A project manager who coordinates the data collection and calculation processes and ensures everyone has a common understanding of the process’s progress should be appointed for the calculation project. Multiple people should participate in data collection so that those with the best understanding of, for example, where the data is located and who should collect it are involved. Distributing responsibilities also helps the project progress efficiently.


How are emissions from leased spaces, such as warehouses, calculated and to which Scope sub-category do they belong?

Emissions from electricity use, heating, and cooling of leased spaces should be included in the company’s CO2 emission calculation. Depending on the organisational scope and type of lease, emissions from leased spaces are accounted for in different Scope categories:

  • Operational Control: Emissions from the energy consumption of a leased space are calculated in Scope 1 or 2, as the company is considered operationally responsible for them. For example, electricity use of a leased space is considered under Scope 2 category “Purchased Electricity.”
  • Financial Control or Ownership Interests: If it is a “operating lease,” emissions from the energy consumption of the space are calculated in Scope 3 category “Upstream Leased Assets.” If it is a “finance lease,” emissions are calculated in Scope 1 or 2, as in operational control.

Can we request emission factors from, for example, raw material suppliers or logistics service providers?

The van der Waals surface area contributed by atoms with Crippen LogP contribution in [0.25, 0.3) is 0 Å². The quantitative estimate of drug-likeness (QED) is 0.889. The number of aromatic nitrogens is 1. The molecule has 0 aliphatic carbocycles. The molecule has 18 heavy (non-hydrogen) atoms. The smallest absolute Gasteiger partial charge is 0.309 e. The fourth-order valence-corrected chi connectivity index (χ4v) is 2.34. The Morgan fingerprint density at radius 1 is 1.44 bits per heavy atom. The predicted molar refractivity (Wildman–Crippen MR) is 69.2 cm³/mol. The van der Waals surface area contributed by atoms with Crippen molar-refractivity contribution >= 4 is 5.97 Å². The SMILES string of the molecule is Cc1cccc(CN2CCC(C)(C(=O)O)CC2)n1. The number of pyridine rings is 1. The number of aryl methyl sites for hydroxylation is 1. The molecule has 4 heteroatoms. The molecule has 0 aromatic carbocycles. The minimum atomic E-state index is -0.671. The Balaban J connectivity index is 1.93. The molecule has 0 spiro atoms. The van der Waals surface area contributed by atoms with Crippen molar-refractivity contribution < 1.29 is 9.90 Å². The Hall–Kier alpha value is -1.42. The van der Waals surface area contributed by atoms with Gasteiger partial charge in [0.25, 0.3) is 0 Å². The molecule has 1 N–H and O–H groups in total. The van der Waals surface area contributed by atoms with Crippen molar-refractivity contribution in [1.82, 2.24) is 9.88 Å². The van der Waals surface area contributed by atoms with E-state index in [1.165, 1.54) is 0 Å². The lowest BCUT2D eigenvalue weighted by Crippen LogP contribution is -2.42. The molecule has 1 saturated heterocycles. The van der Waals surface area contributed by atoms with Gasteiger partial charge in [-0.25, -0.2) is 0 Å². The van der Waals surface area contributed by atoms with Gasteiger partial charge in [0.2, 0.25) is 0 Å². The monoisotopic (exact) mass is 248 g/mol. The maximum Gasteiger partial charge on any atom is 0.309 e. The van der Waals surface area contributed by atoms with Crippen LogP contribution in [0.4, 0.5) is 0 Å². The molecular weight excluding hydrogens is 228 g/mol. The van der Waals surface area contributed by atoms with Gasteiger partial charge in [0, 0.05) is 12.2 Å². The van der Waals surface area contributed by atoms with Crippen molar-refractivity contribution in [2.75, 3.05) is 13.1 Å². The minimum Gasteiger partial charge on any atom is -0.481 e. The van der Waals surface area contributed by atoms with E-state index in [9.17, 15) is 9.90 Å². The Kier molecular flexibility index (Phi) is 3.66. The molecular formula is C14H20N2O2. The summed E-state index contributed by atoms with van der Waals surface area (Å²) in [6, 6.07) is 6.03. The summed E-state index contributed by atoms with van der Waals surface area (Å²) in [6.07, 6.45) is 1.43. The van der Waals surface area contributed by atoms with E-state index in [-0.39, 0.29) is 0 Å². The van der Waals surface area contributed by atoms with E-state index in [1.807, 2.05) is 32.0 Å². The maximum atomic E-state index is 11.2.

We recommend to request emission factors directly from suppliers. Ensure these factors come with transparent documentation of the methodologies and standards used, along with data quality and assumptions made. This consistency and reliability are crucial for accurate calculations.


What is the difference between upstream and downstream transportation?

Upstream and downstream transportations are both third-party transportation services not involving the company’s own or leased vehicles. These third-party services are utilised for transporting raw materials and finished products, among other things. Other transportation emissions, such as those from the company’s own vehicles and business travel, fall under other Scope categories.

Upstream transportations describe the logistics services paid for by the company itself, while downstream transportations are not paid for by the company but are still part of the company’s supply chain. For example, if a company pays for the transportation of finished products to a central warehouse, but a trade central office pays for the transportation from the central warehouse to the grocery store, the first transportation is accounted for as upstream emissions, and the latter as downstream emissions.


Can we exclude discontinued business areas from the calculation next year?

Always include significant operations that emit greenhouse gases in the CO2 emission calculation. Excluding any significant operation, even if discontinued next year, is not justified.


How do we calculate transportation distances without complete supply chain data?

Make reasonable estimates and assumptions when complete data isn’t available, especially for downstream transportation, which often involves external operators.

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We’re happy to answer questions and get you acquainted with Biocode.